Written by: Keith Tully
Published: 15th August 2018
Fewer EU nationals are coming to the UK to work in the wake of the Brexit referendum of 2016 and the situation is now adding to the pressure on employers to increase wages among their workforces.
That’s according to the Chartered Institute for Personnel and Development (CIPD), which has reported that the number of people moving to Britain from other EU countries is at the lowest level since 2013.
Partly as a consequence, the total number of people applying for jobs within the UK economy has fallen significantly during the past year, from 24 to 20, on average, in the case of low-skilled jobs and from 19 to 10 in the context of medium-skilled positions.
For just over half of the businesses polled by the CIPD, this dwindling in the number of potential candidates for their specific positions has resulted in a need to pay higher wages to attract and retain the right people.
Around 40 per cent of all employers asked said that it has become more difficult to recruit people to job vacancies in the UK over the course of the past 12 months.
Key staff and new starters are among those most likely to be beneficiaries of increased salaries as employers battle to maintain the right balance within their respective workforces.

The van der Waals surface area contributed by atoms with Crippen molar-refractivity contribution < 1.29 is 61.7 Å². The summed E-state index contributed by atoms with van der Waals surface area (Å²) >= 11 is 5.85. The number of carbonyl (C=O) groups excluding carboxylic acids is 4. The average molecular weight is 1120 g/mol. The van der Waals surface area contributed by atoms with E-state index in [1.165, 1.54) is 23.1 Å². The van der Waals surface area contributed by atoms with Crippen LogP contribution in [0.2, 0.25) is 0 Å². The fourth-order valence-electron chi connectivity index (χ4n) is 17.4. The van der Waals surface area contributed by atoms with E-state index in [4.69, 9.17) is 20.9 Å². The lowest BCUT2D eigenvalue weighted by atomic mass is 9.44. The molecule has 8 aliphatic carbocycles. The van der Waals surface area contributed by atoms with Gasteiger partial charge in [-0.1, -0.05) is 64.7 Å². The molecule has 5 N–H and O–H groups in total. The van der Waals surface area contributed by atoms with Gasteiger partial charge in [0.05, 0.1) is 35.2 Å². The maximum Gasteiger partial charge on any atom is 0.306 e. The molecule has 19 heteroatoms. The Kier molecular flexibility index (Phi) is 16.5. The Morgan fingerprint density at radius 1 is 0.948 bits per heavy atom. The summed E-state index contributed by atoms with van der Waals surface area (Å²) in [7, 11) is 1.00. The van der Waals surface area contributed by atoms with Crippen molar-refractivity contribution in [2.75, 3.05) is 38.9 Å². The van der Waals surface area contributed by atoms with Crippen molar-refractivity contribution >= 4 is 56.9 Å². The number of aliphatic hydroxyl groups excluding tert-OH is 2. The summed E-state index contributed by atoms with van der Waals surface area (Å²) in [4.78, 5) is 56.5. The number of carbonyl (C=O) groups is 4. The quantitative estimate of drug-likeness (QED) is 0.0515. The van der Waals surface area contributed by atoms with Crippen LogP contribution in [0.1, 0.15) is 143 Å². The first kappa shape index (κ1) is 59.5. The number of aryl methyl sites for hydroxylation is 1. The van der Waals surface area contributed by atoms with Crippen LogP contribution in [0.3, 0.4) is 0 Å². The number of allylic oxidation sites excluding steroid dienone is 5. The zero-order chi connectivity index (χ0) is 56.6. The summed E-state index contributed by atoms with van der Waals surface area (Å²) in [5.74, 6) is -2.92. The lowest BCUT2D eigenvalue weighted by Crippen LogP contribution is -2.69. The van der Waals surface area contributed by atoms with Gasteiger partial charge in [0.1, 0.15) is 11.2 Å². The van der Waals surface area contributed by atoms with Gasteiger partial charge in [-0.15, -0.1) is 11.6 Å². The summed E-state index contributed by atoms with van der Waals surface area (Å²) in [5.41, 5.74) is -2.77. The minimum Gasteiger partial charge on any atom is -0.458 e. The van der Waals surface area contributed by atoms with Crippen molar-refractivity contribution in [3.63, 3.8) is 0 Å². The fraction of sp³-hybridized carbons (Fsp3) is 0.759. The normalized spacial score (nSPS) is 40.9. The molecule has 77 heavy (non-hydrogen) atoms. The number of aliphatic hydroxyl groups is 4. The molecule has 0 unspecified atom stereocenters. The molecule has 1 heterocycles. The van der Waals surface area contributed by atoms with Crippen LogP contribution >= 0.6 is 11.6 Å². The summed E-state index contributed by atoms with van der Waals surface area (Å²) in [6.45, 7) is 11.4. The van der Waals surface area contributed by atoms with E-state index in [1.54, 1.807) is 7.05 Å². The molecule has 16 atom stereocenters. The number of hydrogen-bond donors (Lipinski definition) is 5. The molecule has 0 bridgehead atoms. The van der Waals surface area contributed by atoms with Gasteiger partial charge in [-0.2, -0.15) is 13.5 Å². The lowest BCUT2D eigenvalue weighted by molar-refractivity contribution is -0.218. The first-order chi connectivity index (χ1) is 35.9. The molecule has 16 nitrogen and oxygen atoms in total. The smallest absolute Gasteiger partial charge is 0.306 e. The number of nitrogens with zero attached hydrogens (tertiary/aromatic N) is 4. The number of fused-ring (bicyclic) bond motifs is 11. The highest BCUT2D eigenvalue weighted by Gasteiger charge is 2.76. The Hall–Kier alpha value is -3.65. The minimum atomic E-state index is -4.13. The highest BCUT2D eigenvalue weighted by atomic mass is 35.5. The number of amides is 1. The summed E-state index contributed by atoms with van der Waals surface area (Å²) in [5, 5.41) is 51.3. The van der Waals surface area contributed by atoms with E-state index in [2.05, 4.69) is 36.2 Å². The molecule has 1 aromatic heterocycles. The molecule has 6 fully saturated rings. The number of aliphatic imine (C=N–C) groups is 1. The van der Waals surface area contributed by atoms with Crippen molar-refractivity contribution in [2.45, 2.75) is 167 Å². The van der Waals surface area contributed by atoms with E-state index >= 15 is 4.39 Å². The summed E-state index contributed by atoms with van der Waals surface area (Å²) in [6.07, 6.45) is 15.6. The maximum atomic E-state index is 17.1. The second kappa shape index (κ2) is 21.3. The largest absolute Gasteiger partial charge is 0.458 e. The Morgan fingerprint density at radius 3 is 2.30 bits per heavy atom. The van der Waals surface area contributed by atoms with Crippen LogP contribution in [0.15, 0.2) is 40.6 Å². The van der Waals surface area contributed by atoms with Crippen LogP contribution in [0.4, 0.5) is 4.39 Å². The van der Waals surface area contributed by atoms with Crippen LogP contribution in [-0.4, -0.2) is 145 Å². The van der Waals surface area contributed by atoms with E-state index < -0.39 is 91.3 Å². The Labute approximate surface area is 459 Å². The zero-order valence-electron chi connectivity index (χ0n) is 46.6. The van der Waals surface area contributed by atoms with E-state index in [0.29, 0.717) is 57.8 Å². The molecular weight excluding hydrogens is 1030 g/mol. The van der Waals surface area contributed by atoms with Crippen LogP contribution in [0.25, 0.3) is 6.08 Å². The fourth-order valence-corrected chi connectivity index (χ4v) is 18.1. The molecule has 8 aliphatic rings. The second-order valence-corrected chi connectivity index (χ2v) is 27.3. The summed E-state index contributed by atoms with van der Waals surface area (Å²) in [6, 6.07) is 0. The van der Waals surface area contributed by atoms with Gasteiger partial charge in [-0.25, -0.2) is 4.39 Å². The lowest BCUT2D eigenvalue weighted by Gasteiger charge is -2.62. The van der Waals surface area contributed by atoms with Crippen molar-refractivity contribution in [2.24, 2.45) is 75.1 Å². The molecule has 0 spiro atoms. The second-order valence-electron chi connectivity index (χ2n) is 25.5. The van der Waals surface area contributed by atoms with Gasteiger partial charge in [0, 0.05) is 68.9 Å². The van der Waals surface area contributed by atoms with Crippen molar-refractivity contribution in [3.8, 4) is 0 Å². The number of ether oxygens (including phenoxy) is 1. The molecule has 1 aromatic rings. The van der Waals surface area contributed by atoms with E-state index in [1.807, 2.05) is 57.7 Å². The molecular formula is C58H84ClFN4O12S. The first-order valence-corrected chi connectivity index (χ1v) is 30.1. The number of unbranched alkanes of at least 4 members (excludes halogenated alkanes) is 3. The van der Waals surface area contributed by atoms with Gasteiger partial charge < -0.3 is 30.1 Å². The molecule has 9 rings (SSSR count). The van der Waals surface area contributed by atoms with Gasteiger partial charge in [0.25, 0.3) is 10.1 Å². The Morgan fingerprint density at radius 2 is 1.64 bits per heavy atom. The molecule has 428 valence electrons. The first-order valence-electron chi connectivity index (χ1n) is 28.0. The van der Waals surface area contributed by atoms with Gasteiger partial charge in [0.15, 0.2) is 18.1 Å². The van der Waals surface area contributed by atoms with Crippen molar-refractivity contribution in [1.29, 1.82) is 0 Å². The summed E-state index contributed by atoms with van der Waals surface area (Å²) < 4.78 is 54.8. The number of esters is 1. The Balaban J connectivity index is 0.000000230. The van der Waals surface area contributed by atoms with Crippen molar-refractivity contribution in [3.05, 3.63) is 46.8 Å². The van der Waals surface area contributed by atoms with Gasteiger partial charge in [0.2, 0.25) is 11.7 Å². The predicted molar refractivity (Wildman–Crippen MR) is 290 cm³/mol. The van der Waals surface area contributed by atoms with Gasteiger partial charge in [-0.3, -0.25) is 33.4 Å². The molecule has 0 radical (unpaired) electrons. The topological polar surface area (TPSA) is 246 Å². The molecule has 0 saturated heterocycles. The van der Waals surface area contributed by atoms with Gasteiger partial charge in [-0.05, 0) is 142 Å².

Around 30 per cent of companies have increased salaries for the majority of their staff, while 25 per cent have reportedly done so for people they consider to be key members of their teams.
“The most recent official data shows that there has been a significant slowdown in the number of EU nationals coming to work in the UK over the past year,” said Gerwyn Davies, senior labour market analyst for the CIPD.
“This is feeding into increasing recruitment and retention challenges, particularly for employers in sectors that have historically relied on non-UK labour to fill roles and which are particularly vulnerable to the prospect of future changes to immigration policy for EU migrants.”
It is currently unclear on what terms the UK will exit the EU as it is scheduled to in March 2019 and what ramifications Brexit might have on the prospects of British and European businesses.